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Mitch Glazier Becomes New Chairman and CEO of the RIAA

Mitch Glazier Becomes New Chairman and CEO of the RIAA

Mitch Glazier has been promoted to becomethe new Chairman and CEO of the powerful recording industry trade organization RIAA. The former RIAA President, who was touted for the top job back in 2017, is joined by Michele Ballantyne, who will act as the music group’s Chief Operating Officer.

Back in April 2017, the Recording Industry Association of America (RIAA) announced that Cary Sherman, the industry group’s Chairman and CEO, would be retiring at the end of 2018 after a 40-plus year career in music.

In tandem it was revealed that Mitch Glazier, then Senior Executive Vice President of the RIAA, would be promoted to President of the world-famous music industry group. The plan was for Glazier, who formerly acted as Chief Counsel for intellectual property to the Judiciary Committee of the U.S. House of Representatives, to take the top job in January 2019.

The announcement was met with enthusiasm by a number of industry executives, including the top brass at Universal Music, Warner Music, and Sony Music Entertainment who all celebrated his 19-plus years with the RIAA. During his tenure, Glazier played a key role in some of the RIAA’s most-prominent anti-piracy actions.

“He helped the music community collaborate on multiple issues, from antipiracy and technology initiatives to landmark litigations such as MGM Studios, Inc. v. Grokster in 2005,” the industry group said.

“At a time when piracy was rampant and the authorized music marketplace was in its infancy, that case reshaped the legal landscape for actions against pirate sites and helped level the playing field for licensed music services.”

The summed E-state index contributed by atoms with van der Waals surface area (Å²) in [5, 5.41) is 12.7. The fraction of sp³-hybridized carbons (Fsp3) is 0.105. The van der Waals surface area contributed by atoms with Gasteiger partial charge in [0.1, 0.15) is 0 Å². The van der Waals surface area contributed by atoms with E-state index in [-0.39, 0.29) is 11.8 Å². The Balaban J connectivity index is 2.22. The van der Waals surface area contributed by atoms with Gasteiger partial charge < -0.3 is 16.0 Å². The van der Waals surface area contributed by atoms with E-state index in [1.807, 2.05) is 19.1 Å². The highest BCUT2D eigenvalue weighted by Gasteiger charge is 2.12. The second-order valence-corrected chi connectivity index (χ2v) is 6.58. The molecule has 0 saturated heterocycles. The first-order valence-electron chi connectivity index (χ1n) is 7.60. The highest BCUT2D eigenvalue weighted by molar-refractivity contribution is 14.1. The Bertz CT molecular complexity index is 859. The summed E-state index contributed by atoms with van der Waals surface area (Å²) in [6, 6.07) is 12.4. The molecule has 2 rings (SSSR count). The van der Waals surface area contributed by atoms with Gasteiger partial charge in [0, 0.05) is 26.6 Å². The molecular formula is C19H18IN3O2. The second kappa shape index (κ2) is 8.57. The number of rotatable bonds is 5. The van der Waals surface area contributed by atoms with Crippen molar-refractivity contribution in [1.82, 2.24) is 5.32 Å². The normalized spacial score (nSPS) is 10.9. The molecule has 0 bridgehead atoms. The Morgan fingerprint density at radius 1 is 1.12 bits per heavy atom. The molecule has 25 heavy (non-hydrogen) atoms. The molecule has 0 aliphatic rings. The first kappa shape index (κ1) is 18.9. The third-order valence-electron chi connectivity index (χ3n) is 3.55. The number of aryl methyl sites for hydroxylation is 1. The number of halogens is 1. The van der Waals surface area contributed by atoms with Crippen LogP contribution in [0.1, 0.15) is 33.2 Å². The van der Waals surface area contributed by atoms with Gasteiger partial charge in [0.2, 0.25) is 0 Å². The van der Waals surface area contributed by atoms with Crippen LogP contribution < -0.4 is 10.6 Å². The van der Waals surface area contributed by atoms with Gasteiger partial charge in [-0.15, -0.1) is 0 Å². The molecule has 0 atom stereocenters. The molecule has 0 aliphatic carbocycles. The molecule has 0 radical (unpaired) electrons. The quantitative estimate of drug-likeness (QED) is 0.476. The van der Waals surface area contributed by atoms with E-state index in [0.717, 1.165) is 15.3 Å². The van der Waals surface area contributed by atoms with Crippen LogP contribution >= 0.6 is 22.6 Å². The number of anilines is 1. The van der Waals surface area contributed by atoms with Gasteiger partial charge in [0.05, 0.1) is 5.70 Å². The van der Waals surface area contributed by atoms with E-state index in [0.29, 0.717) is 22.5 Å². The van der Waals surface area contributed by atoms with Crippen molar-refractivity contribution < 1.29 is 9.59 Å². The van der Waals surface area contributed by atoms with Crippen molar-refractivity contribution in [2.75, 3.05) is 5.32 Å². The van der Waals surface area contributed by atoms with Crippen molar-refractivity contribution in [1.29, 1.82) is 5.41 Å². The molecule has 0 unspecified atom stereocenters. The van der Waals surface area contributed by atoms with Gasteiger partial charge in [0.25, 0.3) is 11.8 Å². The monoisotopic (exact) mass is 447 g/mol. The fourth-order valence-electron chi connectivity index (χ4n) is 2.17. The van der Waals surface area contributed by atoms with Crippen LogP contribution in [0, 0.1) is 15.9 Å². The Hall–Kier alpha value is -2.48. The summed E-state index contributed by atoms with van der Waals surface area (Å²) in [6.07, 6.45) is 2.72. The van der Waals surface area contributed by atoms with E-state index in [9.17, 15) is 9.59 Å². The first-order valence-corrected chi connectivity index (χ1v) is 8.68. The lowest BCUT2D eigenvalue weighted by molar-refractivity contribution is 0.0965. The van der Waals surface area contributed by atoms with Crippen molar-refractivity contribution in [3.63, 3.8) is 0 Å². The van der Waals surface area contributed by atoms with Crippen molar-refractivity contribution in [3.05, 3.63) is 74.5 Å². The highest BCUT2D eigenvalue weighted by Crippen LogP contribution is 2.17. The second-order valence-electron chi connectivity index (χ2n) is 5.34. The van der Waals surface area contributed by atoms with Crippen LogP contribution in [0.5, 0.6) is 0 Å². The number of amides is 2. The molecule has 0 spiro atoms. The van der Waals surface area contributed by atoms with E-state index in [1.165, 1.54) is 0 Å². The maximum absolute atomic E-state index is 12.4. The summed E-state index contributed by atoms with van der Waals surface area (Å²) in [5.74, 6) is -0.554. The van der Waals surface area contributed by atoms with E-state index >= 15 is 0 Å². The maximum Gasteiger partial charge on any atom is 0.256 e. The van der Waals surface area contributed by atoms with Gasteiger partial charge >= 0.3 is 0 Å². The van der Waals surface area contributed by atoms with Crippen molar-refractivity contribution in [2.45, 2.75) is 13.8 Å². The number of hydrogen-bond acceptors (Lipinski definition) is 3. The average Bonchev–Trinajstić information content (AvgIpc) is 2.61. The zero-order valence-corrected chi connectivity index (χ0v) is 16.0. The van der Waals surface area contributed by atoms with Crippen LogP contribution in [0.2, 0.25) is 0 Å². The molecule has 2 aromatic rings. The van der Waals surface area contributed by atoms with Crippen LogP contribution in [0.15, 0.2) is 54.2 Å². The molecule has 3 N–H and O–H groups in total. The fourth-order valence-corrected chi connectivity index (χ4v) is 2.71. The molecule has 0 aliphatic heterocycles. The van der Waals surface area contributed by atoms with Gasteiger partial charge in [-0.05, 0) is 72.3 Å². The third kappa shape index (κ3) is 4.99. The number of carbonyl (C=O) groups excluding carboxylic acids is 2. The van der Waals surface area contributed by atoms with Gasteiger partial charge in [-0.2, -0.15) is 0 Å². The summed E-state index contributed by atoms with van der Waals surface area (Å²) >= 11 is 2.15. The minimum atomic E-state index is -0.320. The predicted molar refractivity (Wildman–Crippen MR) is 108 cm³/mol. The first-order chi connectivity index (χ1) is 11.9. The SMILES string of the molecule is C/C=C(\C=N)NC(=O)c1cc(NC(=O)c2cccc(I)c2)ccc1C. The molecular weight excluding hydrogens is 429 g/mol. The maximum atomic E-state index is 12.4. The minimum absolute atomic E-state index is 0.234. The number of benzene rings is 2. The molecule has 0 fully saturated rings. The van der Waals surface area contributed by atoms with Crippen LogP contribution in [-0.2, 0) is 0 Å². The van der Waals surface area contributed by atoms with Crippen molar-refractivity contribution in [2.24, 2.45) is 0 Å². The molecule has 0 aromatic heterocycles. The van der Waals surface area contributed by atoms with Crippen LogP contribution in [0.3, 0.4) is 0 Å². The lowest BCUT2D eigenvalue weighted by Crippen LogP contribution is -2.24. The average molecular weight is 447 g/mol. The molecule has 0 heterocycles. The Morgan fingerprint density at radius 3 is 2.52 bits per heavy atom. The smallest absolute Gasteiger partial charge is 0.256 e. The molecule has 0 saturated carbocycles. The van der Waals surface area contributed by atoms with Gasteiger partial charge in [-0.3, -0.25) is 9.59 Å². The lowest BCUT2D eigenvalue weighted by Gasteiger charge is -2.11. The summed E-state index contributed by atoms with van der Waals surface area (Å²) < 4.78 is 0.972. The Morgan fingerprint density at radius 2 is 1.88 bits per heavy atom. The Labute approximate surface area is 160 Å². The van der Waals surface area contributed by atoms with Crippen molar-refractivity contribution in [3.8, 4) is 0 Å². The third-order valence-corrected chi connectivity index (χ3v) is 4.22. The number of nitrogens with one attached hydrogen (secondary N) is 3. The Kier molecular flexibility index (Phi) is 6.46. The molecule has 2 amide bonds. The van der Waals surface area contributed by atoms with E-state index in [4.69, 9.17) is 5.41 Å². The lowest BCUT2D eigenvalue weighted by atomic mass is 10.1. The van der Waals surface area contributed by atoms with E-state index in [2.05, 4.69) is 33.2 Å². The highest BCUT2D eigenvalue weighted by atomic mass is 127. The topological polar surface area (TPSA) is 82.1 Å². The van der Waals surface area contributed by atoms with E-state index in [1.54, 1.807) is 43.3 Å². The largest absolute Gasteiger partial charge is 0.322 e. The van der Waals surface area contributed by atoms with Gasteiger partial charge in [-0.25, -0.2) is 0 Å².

As envisioned back in 2017, Glazier has now become the Chairman and CEO of the RIAA, representing a “new leadership for a new era”, according to the industry group.

“Music matters. It shapes our culture. It inspires generations young and young at heart. It makes us who we are and binds diverse communities together,” Glazier said in a statement.

“I am honored to lead the RIAA during these exciting times as we fight for a music ecosystem that works for everybody – from artists and fans to labels and publishers and songwriters and music services alike.

“That will require that we both embrace digital music innovations, and protect what has always made music great – keeping the dream alive for the next generation of artists and music creators,” Glazier added.

Also moving onwards and upwards is Michele Ballantyne, who with immediate effect has been promoted to Chief Operating Officer of the RIAA.

A former Special Assistant to President Bill Clinton, Special Counsel to then-White House Chief of Staff John Podesta, and as General Counsel for Senator Tom Daschle, Ballantyne also played key roles in copyright protection.

“As COO, Ballantyne manages the day-to-day operations of the RIAA,” her bio now reads.

“A driving force for updating intellectual property laws for the digital age, she has played an instrumental role in advocating for congressional reforms including the Music Modernization Act, the PRO-IP Act that established the nation’s first Intellectual Property Enforcement Coordinator in the Executive Office of the President, and the Higher Education Opportunity Act of 2008 that provided colleges and universities with meaningful tools to reduce the illegal downloading of copyrighted works on campuses.”

Glazier is full of praise for Ballantyne’s achievements, declaring that “there is no one better suited to help lead the RIAA and no one I would rather have at my side than Michele.”

While the RIAA became synonymous with aggressive anti-piracy enforcement during the last decade, action against traditional pirate sites during the past few years has been sporadic at best.

Instead, the industry group has tackled the thorny issue of stream-ripping, shutting down YouTube-MP3 in 2017 and following up against similar platforms in 2018.

The industry group still has torrent sites and cyberlockers on its radar (and at times even Cloudflare) but at least for now seems more interested in generating better revenues from sites like YouTube while preventing unauthorized downloads from similar platforms.

That’s when it’s not trying to undermine ISPs’ copyright ‘safe harbors’ in repeat infringer cases (1,2,3).

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